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Mutt E-Mail Client

Mutt is a low resource, highly configurable command line e-mail client. Mutt itself is just a program for reading email. Combined with a text editor, POP/IMAP mail fetcher, and MTA, Mutt becomes a full fledged e-mail client.

Mutt is available in the Debian repositories;

# aptitude install mutt

to install it. If you find a bug, please report it: How to report a bug.

Configuring Mutt

Mutt's configuration is controlled from .muttrc in a user's $HOME directory.

Local Mail

The beginning of .muttrc should look something like this:

set mbox_type=maildir
set mbox="~/mail/inbox/"
set spoolfile="~/mail/inbox/"
set folder="~/mail/"
set record="~/mail/sent/"
set postponed="~/mail/postponed/"

Another example for Maildir folders support - Mutt Maildir Wiki, maildir for details.

set mbox_type=Maildir

set spoolfile="~/Maildir/"
set folder="~/Maildir/"
set mask="!^\\.[^.]"
set record="+.Sent"
set postponed="+.Drafts"

mailboxes ! + `\
for file in ~/Maildir/.*; do \
  box=$(basename "$file"); \
  if [ ! "$box" = '.' -a ! "$box" = '..' -a ! "$box" = '.customflags' \
      -a ! "$box" = '.subscriptions' ]; then \
    echo -n "\"+$box\" "; \
  fi; \

macro index c "<change-folder>?<toggle-mailboxes>" "open a different folder"
macro pager c "<change-folder>?<toggle-mailboxes>" "open a different folder"

This will tell Mutt a lot about how you handle your mail, and where to look for new mail.

IMAP server

Example IMAP mailbox configuration - check Mutt IMAP wiki, Mutt IMAP at for multiple-account and details.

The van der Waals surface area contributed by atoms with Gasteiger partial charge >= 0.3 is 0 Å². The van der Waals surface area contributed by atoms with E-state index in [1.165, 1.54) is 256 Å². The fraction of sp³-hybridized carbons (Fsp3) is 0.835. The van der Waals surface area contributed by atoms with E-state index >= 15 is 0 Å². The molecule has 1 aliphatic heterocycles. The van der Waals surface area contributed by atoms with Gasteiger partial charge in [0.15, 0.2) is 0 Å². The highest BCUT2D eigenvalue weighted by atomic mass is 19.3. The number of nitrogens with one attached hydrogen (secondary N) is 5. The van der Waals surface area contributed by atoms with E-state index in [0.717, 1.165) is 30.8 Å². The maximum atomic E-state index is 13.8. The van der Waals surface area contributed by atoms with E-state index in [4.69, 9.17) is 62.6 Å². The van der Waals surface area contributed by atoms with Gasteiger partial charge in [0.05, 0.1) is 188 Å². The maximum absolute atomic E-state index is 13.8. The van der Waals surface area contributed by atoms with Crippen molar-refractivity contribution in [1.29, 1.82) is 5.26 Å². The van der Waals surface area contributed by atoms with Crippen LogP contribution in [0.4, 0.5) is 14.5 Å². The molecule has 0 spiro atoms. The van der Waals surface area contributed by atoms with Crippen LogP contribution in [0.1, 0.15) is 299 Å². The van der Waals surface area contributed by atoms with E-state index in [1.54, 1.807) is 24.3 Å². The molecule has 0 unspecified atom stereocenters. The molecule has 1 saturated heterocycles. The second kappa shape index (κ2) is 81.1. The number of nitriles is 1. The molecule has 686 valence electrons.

# Automatically log in to this mailbox at startup
set spoolfile="imaps://user:pass@domain/"
set folder="imaps://user:pass@domain/"
set record="=Sent"
set postponed="=Drafts"

# activate TLS if available on the server
set ssl_starttls=yes
# always use SSL when connecting to a server
set ssl_force_tls=yes
# wait to enter mailbox manually
set imap_passive
# Automatically poll subscribed mailboxes for new mail (new in 1.5.11)
set imap_check_subscribed
# Reduce polling frequency to a sane level
set mail_check=60
# And poll the current mailbox more often (not needed with IDLE in post 1.5.11)
set timeout=10
# keep a cache of headers for faster loading (1.5.9+?)
set header_cache=~/.hcache
# Display download progress every 5K
set net_inc=5

This configuration is tested on Debian server running Exim and courier IMAP server.

Other random options

If you want Vim like mail reading, you would want to add this in .muttrc:

# Vim like keybinds
bind pager j next-line
bind pager k previous-line

Example ~/.muttrc:

# Unset Marking Mails Old
unset mark_old

# Cancel a message when subject is blank
set abort_nosubject=yes

# Set default editor
set editor="nano"

# Asks to include message when replying
set include=ask-yes

# Asks to postpone a message when not sent
set postpone=ask-yes

# Ask before printing
set print=ask-yes

# Delete messages without asking when Mutt is quit
set delete=yes

# Add an item for each mailbox
mailboxes ~/mail/debian-user

# Show only important fields in the header
ignore *
unignore from resent-from reply-to x-mailer user-agent date to cc subject

# mail send options
set sendmail="/usr/sbin/ssmtp"

# Order for display of the header fields
hdr_order From: Resent-From: Reply-To: X-Mailer: User-Agent: Date: To: Cc: Subject: